Ferris State made 80 percent (24-30) of their free throw attempts which always prove to be vital in overtime contests when one point can be the difference between a win and a loss.

A crutch for the Eagles also was exposed in facing a team like Ferris State who have wells of springing depth from the depth while the Eagles heavily rely on their starters to provide wins.

“I saw it at the end of the first half we had a lead and it kind of evaporated,” Ellenwood said.

Ferris State had nine players that were on the court for 12 minutes or more, compared to six from the Eagles who also had three players contribute 40 plus minutes of in-game action while the Bulldogs’ leader in minutes peaked at 34.

“Me and ‘Sal came into the game and knew we were going to play 40 minutes,” Davis said.

Marsalis Hamilton, or ‘Sal, played 41 minutes on his way to a 16-point performance that included going 5-for-6 from the field, and 6-for-7 from the free throw line.

Even though he plays an exhausting amount of time on the floor, Davis does not use fatigue as an excuse for the loss.

“When you’re in a game like that, you don’t think about fatigue,” Davis said. “The only thing you think about is win or lose and win the next possession.”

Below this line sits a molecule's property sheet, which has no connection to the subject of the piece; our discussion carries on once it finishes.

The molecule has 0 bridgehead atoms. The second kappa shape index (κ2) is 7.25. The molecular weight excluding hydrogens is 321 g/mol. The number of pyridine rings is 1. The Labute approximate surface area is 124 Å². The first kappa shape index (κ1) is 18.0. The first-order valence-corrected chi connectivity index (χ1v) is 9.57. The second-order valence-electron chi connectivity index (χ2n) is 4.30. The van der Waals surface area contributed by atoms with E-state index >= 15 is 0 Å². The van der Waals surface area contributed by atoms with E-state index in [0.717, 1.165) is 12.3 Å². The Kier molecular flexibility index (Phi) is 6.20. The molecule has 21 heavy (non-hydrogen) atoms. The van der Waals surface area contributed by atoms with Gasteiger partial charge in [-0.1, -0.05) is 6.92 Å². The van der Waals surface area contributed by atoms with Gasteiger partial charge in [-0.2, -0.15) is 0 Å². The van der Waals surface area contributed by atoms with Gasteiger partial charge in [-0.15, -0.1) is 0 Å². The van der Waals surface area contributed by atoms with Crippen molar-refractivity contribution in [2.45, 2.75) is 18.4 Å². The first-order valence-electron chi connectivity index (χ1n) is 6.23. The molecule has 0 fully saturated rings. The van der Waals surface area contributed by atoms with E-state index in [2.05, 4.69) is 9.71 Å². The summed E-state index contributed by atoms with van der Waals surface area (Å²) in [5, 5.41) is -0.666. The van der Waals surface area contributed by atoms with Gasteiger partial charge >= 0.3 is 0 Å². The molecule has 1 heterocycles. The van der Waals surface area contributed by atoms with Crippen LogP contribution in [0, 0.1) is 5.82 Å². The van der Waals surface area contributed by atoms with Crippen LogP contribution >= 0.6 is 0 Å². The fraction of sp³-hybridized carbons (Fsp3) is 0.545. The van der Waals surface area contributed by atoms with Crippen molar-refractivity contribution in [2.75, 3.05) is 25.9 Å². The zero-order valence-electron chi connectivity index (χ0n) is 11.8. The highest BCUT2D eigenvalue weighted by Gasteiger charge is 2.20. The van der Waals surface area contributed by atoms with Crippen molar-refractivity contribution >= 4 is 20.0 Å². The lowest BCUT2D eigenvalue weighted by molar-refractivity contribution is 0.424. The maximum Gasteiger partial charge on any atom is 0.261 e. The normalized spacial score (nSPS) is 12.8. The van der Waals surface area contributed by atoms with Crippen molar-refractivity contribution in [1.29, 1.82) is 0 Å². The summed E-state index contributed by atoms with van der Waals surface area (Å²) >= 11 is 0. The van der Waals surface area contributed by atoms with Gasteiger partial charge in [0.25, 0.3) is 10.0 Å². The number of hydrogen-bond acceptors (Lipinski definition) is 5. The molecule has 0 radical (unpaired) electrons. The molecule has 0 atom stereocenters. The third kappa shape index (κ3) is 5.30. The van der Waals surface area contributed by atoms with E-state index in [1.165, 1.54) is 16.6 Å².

This loss puts Ashland at a disadvantage as they have fallen from the top spot in the GLIAC south standing due to the losing four of their last six interconference contests.

“It creates adversity for us because we lost,” Ellenwood said.

The Eagles now sit at the number sixth spot in the conference which qualifies them for the tournament, but will make the road to a conference championship much more difficult.

Heart-wrenching losses like these can prove to be detrimental for the Eagles as they approach the last four games of the season, but Ellenwood views the team’s adversity as either a roadblock or a track block that can propel them forward.

“Adversity can go one of two ways: you a either pout and let it effect you, or it can make you a better man,” Ellenwood said. “Hopefully we’re a better man going on the road to Grand Valley and Purdue Northwest.”

The Eagles will gear up for another bout on the road as they will face Grand Valley State Thursday (Feb.15) at 6 p.m. in the Fieldhouse Arena.